"Working in IT for a software company wasn't even on my radar screen while I was in school," says Taylor Hess, BA'98, senior production manager for Wisdom Tools in Bloomington (www.wisdomtools.com). He recalls his first English class at IU in 1994, Introduction to Shakespeare, when e-mail was a recent arrival on campus: "So new, in fact, that the professor was jokingly giving out his e-mail address and telling us he never checked it and actually had forgotten how to log on. At the time, I didn't even have an e-mail account set up." Hess survived the semester, but soon became a convert and "began e-mailing like it was going out of style." After graduating and doing graduate work in IU's School of Library and Information Science, he joined the Indiana University Foundation to work in technical support. From there he moved to Wisdom Tools, a Web-based training company that uses narrative, character, and storylines to create realistic custom-made scenarios for business clients. Besides writing the HTML code that gets these scenarios up and running and other technical and Web-development duties, Hess contributes to the development of future product lines, scenarios, and storylines. His English degree is a particular asset here, and those classes in narrative and dramatic form have found a use he never envisioned as a student.

Hess' background in literature also seems to inform his attitude toward e-mail. He uses it a lot, but admits, "It has taken a toll on my writing skills. It's too easy to be sloppy with e-mail. I've found that I have to be disciplined to write well. It can seep into your other writing if you're not careful." That's something else a broad education in the arts and sciences can give you: a sense of perspective. What of the future of technology, in the eyes of these College graduates - the risks, the benefits? "The biggest risk for companies is not embracing these new technologies," says John Cornwell. "In our work right now, there's a staggering exchange of information between manufacturers and suppliers - massive amounts every week. If you miss out on the possibilities of IT, or fail to see them, you're going to get left behind."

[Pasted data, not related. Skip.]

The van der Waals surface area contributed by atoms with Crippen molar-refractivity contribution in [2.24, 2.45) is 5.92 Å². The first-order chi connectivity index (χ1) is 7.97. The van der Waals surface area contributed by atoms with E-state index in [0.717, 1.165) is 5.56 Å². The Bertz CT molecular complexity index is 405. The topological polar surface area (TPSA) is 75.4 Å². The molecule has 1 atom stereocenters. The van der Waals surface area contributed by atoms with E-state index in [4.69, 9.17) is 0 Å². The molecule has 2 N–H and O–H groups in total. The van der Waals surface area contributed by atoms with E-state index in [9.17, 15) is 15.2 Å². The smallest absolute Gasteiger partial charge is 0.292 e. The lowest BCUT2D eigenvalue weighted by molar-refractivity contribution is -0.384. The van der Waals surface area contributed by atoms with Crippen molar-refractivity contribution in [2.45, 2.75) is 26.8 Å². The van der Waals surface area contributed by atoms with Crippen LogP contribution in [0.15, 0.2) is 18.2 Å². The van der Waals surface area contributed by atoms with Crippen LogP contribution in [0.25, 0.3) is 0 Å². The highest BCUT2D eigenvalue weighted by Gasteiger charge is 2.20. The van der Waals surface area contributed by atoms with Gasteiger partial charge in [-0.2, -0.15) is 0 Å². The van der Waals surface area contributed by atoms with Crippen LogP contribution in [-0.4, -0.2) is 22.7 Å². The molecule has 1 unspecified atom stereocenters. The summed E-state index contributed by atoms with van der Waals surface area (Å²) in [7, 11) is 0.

Bill West sees the same danger, but on an individual level. "You have to plan your career carefully," he believes. "It's easy to get stuck in a technology company that isn't going to evolve. And that holds you back. So career planning must be a constant consideration." He goes on to reflect on the future of the industry: "Technology is now a focal point of the economy. The arrival of new and great things that spawn huge sales are no longer seen as windfalls - they're expected." West recalls the boom of the '90s, with a flood of exciting new products: "Then it got boring. The new stuff wasn't as impressive, neither were sales. No one cared about Windows 2000 or Pentium IV. Major introductions in technology are required now just to save the tech industry, and the economy."

Taylor Hess' response is more philosophical. Of the dangers of technology both present and future, he wonders whether e-culture is "fooling us that the technology is more important than the human interaction with it. Our product at Wisdom Tools - and just about any product out there, regardless of the industry sector - depends on humans using it to reach its full potential. Without people engaging and using the tools that technology provides, nothing is accomplished." He sees entertainment culture as a bad choice of engine to drive technical advances and hopes for "less status-oriented technology usage in our culture and more use of technology in smart ways, especially in education."

Which brings us full circle. For who better than College of Arts and Sciences graduates to realize the vision of new technologies devoted to smart things like education and health?